I had an awful birth experience. But I didn’t die. My baby didn’t die.
In fact, she is thriving – the brightest, happiest little ray of sunshine you ever did meet. And, almost two years on, here I am, getting the help I need. We all lived to tell the tale. So why does that tale even need to be told any more?
Because birth is not always a positive experience.
And being honest about that should not be something that women are made to feel shame or guilt over. Expressing natural feelings of sadness or anger about a difficult birth doesn’t mean that a new mother is ungrateful for a healthy baby, the opportunity for motherhood, or anything else.
Because silencing anyone who has lived through trauma is not OK.
I was utterly shellshocked by my experience, but I didn’t feel able to talk to anyone about it without downplaying it, because I didn’t want to be ‘too negative’. With a new baby, you are expected to give smiling introductions to eager friends and family. Not be a tearful wreck. I self-silenced on my feelings, because I felt the implicit judgement and silent comparisons of friends, family and strangers when I gave the basic stats and details everyone asks for.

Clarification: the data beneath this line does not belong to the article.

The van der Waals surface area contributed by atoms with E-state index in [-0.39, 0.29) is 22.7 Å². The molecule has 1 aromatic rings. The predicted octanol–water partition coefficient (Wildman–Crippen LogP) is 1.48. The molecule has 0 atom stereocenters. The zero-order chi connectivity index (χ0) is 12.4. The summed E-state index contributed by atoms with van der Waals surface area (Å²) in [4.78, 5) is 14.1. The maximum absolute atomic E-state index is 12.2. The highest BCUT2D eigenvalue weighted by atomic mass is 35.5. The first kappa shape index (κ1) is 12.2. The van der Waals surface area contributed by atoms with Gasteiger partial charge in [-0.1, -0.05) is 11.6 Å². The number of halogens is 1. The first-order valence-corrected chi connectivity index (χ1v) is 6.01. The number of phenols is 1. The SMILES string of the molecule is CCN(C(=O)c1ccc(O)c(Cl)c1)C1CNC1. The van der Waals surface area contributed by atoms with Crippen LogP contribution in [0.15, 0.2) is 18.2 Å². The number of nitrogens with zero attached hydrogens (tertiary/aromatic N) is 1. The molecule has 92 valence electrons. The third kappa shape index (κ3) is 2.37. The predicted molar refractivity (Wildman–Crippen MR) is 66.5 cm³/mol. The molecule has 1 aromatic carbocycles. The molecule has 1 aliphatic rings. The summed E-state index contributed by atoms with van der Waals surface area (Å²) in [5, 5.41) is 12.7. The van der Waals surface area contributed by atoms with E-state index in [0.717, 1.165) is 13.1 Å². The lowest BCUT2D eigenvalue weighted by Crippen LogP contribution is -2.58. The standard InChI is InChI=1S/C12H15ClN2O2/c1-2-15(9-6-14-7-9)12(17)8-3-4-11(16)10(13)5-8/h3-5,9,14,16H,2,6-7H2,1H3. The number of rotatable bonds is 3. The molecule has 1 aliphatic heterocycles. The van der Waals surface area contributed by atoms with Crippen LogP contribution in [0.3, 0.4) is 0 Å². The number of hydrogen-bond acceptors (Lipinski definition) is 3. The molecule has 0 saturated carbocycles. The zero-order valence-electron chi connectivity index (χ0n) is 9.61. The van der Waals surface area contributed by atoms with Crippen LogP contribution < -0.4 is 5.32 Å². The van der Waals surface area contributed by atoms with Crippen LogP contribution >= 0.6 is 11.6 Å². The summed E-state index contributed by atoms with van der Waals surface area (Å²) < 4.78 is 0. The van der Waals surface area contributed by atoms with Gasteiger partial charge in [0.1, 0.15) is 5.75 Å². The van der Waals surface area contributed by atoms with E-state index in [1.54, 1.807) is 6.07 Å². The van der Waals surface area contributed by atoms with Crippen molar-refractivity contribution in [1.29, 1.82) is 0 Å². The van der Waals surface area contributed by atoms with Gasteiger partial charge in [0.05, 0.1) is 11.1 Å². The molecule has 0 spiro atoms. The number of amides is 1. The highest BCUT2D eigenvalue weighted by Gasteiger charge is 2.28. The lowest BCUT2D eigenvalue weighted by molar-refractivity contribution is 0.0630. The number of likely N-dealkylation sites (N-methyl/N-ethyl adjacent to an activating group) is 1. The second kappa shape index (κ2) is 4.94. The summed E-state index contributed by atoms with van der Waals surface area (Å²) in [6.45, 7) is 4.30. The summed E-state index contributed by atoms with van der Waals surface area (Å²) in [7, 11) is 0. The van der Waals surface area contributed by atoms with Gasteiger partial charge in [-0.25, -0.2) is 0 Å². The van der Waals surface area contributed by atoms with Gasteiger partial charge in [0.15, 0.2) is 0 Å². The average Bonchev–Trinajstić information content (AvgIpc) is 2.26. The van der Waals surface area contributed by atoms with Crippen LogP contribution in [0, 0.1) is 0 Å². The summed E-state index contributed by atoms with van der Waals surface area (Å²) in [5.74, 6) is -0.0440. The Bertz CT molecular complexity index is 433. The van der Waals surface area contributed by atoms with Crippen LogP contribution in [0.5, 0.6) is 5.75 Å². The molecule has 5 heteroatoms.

“Ooh, it sounds like my birth…” (…but I’m fine so…?). “My labour was much longer/shorter…” (…you’re lucky).”Well at least you have a healthy baby…” (…get over yourself and stop whining). If someone has been in a car crash, or escaped their burning house in the middle of the night, they are received with open ears and arms. We are horrified and want to help.
But birth is such a commonplace event, and one which evokes so much for others, there simply isn’t the same space for a new mother to express what she’s been through with honesty, and not feel judgement or comparison. And when a traumatic experience is compounded by feelings of shame and guilt, because there is no space for open discussion, it only leads to isolation.